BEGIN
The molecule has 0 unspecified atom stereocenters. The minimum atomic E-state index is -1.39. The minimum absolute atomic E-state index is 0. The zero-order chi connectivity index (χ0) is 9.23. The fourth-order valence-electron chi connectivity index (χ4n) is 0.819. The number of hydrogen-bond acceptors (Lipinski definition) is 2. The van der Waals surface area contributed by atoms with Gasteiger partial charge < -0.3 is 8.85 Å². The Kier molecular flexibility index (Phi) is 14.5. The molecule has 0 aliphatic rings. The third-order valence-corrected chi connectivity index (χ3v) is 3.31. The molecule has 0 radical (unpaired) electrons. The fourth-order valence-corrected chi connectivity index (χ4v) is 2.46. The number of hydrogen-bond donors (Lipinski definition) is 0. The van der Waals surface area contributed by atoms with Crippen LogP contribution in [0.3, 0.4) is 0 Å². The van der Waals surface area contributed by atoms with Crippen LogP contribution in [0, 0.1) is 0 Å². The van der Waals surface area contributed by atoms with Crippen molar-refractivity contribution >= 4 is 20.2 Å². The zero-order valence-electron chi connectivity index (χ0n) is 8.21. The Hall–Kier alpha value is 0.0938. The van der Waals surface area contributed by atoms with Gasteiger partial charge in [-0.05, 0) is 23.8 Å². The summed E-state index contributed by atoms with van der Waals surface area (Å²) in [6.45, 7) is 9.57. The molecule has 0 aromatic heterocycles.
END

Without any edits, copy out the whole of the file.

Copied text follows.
The molecule has 0 unspecified atom stereocenters. The minimum atomic E-state index is -1.39. The minimum absolute atomic E-state index is 0. The zero-order chi connectivity index (χ0) is 9.23. The fourth-order valence-electron chi connectivity index (χ4n) is 0.819. The number of hydrogen-bond acceptors (Lipinski definition) is 2. The van der Waals surface area contributed by atoms with Gasteiger partial charge < -0.3 is 8.85 Å². The Kier molecular flexibility index (Phi) is 14.5. The molecule has 0 aliphatic rings. The third-order valence-corrected chi connectivity index (χ3v) is 3.31. The molecule has 0 radical (unpaired) electrons. The fourth-order valence-corrected chi connectivity index (χ4v) is 2.46. The number of hydrogen-bond donors (Lipinski definition) is 0. The van der Waals surface area contributed by atoms with Crippen LogP contribution in [0.3, 0.4) is 0 Å². The van der Waals surface area contributed by atoms with Crippen LogP contribution in [0, 0.1) is 0 Å². The van der Waals surface area contributed by atoms with Crippen molar-refractivity contribution >= 4 is 20.2 Å². The zero-order valence-electron chi connectivity index (χ0n) is 8.21. The Hall–Kier alpha value is 0.0938. The van der Waals surface area contributed by atoms with Gasteiger partial charge in [-0.05, 0) is 23.8 Å². The summed E-state index contributed by atoms with van der Waals surface area (Å²) in [6.45, 7) is 9.57. The molecule has 0 aromatic heterocycles.